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EarthLink's Payout to Houston Funds Digital Divide Initiative

January 8, 2009 By

Houston became $5 million richer when its deal with EarthLink to build a free, 640-square-mile municipal Wi-Fi network imploded in 2007. It was one of several municipal Wi-Fi networks that floundered. The city's contract stipulated a $5 million penalty in the event the Internet service provider failed to build the network.

When EarthLink fled the municipal Wi-Fi industry, Houston got a check, which the city is using to spread Wi-Fi to low-income areas. Houston IT staff identified 10 underserved communities in which to install free Wi-Fi access at community organizations. The payout from the failed EarthLink contract also will fund PCs and training for users of those community organizations.

"You can't even get a job today unless you get online and fill out a job application," said Janis Benton, deputy director of IT for Houston, about the benefits of providing Wi-Fi.

Community organizations receiving Wi-Fi access include literacy programs and local Boys and Girls Clubs of America facilities.

"We have one organization that works with expectant mothers who are primarily Spanish speaking - giving them the tool sets to have healthy babies and to learn English," Benton said.

EarthLink's exit hasn't stalled the city's Wi-Fi ambitions. Houston plans to expand the downtown Wi-Fi network it built on its own dime for $300,000 that enabled 750 parking meters to accept credit cards. The project paid for itself after six months.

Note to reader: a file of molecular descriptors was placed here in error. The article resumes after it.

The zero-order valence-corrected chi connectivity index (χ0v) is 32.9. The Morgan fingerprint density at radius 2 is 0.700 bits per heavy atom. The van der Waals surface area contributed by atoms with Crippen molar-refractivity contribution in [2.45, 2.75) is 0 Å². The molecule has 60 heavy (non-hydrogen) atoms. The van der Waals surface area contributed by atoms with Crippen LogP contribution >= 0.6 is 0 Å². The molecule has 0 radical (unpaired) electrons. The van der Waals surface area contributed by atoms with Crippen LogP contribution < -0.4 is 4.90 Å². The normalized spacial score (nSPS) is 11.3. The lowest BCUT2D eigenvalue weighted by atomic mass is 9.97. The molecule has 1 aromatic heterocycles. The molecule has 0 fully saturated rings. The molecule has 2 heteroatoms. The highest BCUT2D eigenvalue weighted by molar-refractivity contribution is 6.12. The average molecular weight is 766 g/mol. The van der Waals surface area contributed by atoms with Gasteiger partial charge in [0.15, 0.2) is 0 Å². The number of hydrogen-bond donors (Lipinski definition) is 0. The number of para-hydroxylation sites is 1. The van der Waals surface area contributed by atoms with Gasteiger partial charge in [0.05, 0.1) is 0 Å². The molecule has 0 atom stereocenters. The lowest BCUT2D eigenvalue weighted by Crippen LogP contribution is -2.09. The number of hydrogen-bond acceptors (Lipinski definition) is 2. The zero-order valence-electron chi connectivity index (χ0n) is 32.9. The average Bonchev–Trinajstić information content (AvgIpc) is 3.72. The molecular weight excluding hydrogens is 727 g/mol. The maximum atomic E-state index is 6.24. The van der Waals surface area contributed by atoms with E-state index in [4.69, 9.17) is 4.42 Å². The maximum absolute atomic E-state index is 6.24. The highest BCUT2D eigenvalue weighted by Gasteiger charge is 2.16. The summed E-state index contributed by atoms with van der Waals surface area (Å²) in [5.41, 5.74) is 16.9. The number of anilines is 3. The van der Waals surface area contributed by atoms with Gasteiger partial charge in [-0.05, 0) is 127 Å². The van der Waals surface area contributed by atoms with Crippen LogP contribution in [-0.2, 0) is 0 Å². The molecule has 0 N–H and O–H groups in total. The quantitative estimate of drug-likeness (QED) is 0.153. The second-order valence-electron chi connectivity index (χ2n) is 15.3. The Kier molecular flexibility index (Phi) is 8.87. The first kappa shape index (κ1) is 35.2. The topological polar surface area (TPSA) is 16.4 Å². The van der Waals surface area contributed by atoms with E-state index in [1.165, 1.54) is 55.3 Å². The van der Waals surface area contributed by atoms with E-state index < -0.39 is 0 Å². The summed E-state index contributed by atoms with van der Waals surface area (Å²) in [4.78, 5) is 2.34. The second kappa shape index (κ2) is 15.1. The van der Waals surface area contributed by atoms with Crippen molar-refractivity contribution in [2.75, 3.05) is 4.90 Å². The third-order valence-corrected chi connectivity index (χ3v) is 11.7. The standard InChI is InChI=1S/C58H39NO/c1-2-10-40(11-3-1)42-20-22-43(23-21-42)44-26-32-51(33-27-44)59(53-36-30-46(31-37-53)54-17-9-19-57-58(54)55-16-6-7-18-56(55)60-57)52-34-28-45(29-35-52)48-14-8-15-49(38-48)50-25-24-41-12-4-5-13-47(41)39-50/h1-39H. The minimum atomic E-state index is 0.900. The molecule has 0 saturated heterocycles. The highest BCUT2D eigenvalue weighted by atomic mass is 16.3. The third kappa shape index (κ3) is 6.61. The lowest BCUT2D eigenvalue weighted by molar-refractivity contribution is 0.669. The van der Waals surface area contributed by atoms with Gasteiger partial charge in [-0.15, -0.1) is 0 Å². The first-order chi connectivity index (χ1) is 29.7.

"I've never had an ROI (return on investment) more quickly than I did with the parking meter network," Benton said.

Downtown-dwellers may have Wi-Fi connectivity, even without EarthLink. Since July, Benton has run a pilot project using the meter-reading Wi-Fi network to offer free Wi-Fi connectivity to citizens. More than 5,000 users have connected so far, said Benton. Her staff is still observing how citizens utilize the connectivity so that they can find ways to make it more robust.

"We're finding that 70 percent of the use downtown is a handheld device. It's an iPhone. It's an iPod. It's people downtown for dinner surfing the Net," Benton said.

The city has a total of 25 Wi-Fi initiatives, including water meter-reading and wireless surveillance cameras.

For Houston's future beyond those initiatives, Benton is talking WiMAX technology.


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